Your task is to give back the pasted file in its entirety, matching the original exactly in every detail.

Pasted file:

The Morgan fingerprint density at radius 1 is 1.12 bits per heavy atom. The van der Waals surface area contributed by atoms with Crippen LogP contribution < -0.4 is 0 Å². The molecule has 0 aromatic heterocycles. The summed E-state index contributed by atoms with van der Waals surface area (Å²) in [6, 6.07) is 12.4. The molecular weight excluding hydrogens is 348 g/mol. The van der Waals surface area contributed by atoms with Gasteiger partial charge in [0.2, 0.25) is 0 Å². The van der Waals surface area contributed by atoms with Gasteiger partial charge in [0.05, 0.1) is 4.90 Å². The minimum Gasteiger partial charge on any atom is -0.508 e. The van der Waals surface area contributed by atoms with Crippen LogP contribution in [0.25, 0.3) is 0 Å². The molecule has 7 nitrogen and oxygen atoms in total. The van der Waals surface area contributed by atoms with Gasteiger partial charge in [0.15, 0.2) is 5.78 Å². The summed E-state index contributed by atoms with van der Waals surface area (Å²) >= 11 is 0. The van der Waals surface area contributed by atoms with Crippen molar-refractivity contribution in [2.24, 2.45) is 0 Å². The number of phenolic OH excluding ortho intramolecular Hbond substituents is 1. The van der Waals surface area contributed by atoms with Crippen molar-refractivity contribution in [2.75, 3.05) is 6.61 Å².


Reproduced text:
The Morgan fingerprint density at radius 1 is 1.12 bits per heavy atom. The van der Waals surface area contributed by atoms with Crippen LogP contribution < -0.4 is 0 Å². The molecule has 0 aromatic heterocycles. The summed E-state index contributed by atoms with van der Waals surface area (Å²) in [6, 6.07) is 12.4. The molecular weight excluding hydrogens is 348 g/mol. The van der Waals surface area contributed by atoms with Gasteiger partial charge in [0.2, 0.25) is 0 Å². The van der Waals surface area contributed by atoms with Gasteiger partial charge in [0.05, 0.1) is 4.90 Å². The minimum Gasteiger partial charge on any atom is -0.508 e. The van der Waals surface area contributed by atoms with Crippen LogP contribution in [0.25, 0.3) is 0 Å². The molecule has 7 nitrogen and oxygen atoms in total. The van der Waals surface area contributed by atoms with Gasteiger partial charge in [0.15, 0.2) is 5.78 Å². The summed E-state index contributed by atoms with van der Waals surface area (Å²) >= 11 is 0. The van der Waals surface area contributed by atoms with Crippen molar-refractivity contribution in [2.24, 2.45) is 0 Å². The number of phenolic OH excluding ortho intramolecular Hbond substituents is 1. The van der Waals surface area contributed by atoms with Crippen molar-refractivity contribution in [2.75, 3.05) is 6.61 Å².